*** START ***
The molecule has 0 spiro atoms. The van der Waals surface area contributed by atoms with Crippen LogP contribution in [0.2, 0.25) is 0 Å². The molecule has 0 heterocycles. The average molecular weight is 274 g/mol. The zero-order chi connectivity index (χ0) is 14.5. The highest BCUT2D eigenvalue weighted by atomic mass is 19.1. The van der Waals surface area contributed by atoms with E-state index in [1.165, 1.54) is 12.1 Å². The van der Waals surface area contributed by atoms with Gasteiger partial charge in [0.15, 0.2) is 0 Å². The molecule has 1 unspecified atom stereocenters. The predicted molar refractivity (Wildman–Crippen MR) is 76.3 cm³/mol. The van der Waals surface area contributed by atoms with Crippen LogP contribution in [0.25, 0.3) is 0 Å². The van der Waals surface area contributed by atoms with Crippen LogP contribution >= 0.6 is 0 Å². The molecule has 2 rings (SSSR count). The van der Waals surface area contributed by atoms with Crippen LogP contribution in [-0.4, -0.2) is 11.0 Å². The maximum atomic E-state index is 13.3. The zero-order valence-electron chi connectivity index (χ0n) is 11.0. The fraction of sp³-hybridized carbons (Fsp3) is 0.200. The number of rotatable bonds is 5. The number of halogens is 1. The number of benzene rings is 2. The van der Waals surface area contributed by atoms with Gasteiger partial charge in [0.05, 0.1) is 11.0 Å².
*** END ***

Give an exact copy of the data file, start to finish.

The molecule has 0 spiro atoms. The van der Waals surface area contributed by atoms with Crippen LogP contribution in [0.2, 0.25) is 0 Å². The molecule has 0 heterocycles. The average molecular weight is 274 g/mol. The zero-order chi connectivity index (χ0) is 14.5. The highest BCUT2D eigenvalue weighted by atomic mass is 19.1. The van der Waals surface area contributed by atoms with E-state index in [1.165, 1.54) is 12.1 Å². The van der Waals surface area contributed by atoms with Gasteiger partial charge in [0.15, 0.2) is 0 Å². The molecule has 1 unspecified atom stereocenters. The predicted molar refractivity (Wildman–Crippen MR) is 76.3 cm³/mol. The van der Waals surface area contributed by atoms with Crippen LogP contribution in [0.25, 0.3) is 0 Å². The van der Waals surface area contributed by atoms with Crippen LogP contribution >= 0.6 is 0 Å². The molecule has 2 rings (SSSR count). The van der Waals surface area contributed by atoms with Crippen LogP contribution in [-0.4, -0.2) is 11.0 Å². The maximum atomic E-state index is 13.3. The zero-order valence-electron chi connectivity index (χ0n) is 11.0. The fraction of sp³-hybridized carbons (Fsp3) is 0.200. The number of rotatable bonds is 5. The number of halogens is 1. The number of benzene rings is 2. The van der Waals surface area contributed by atoms with Gasteiger partial charge in [0.05, 0.1) is 11.0 Å².